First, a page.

Entrance of the Harbour of St. John's, Newfoundland, 1842.
From Richard H. Bonnycastle, Newfoundland, in 1842 (London: Henry Colburn, 1842)
British Library via Wikimedia Commons

Making Home, Writing Home: Letters, Diaries, and Self-Fashioning

Angela Duffett

In the summer of 1853, a 17 year old boy left St. John’s, Newfoundland on a mercantile ship owned by his father. Bound for Ireland and the seminary, he kept a journal chronicling the passage. It is unclear who Richard Howley intended as the audience for his writing, but he frequently addressed the reader as “you,” as in this passage acknowledging the voyage’s monotony: “You may perhaps expect more variety in this Journal especially as it is written in a situation so new to me, but it appears to me that there is a great sameness in a sea voyage… I just write everything as it happens and this is a true and exact account of my passage.”[1]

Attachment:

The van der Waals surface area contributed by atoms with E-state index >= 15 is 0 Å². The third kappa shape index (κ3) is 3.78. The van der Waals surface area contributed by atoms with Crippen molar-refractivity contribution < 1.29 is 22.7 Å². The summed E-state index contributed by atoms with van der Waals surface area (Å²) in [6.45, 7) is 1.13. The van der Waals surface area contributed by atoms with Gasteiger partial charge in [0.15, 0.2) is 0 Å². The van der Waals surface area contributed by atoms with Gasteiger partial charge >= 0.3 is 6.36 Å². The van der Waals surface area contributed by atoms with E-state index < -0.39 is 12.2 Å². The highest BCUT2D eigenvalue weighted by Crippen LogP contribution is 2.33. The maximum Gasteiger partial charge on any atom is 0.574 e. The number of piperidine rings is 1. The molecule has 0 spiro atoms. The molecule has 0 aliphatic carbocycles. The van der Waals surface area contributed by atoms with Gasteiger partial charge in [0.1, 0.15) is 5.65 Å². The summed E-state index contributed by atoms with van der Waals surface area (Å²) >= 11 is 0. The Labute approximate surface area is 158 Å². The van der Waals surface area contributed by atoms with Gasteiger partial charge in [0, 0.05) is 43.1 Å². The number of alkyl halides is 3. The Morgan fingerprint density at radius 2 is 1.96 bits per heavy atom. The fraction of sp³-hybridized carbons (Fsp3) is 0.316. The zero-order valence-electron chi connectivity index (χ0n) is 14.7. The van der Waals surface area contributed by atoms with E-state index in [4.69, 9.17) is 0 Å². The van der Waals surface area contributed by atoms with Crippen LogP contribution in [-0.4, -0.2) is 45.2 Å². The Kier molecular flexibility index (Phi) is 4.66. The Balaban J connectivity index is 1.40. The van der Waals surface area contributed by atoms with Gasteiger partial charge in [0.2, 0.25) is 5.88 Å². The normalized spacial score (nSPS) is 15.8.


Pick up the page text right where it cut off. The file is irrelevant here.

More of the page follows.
“A true and exact account” indeed. Letters and diaries present unique challenges for historians. Self-censorship, self-aggrandizement, omissions, and exaggerations pepper their pages. A number of studies have focussed on the act of letter and diary writing and the art of interpreting these sources.[2] Letters and diaries provide tantalizing glimpses into how people lived their lives, bringing details and the odd secret to the fore. But researchers know that these sources more often focus on the quotidian: what the weather was like, what a person had for dinner, when the lilacs bloomed. As a researcher turns the pages, absorbing ordinary detail after ordinary detail, a picture moves into focus: for historians concerned with place and space, letters and journals provide crucial depictions of how places looked, sounded and smelled, and of how individuals interacted with and moved through the landscape.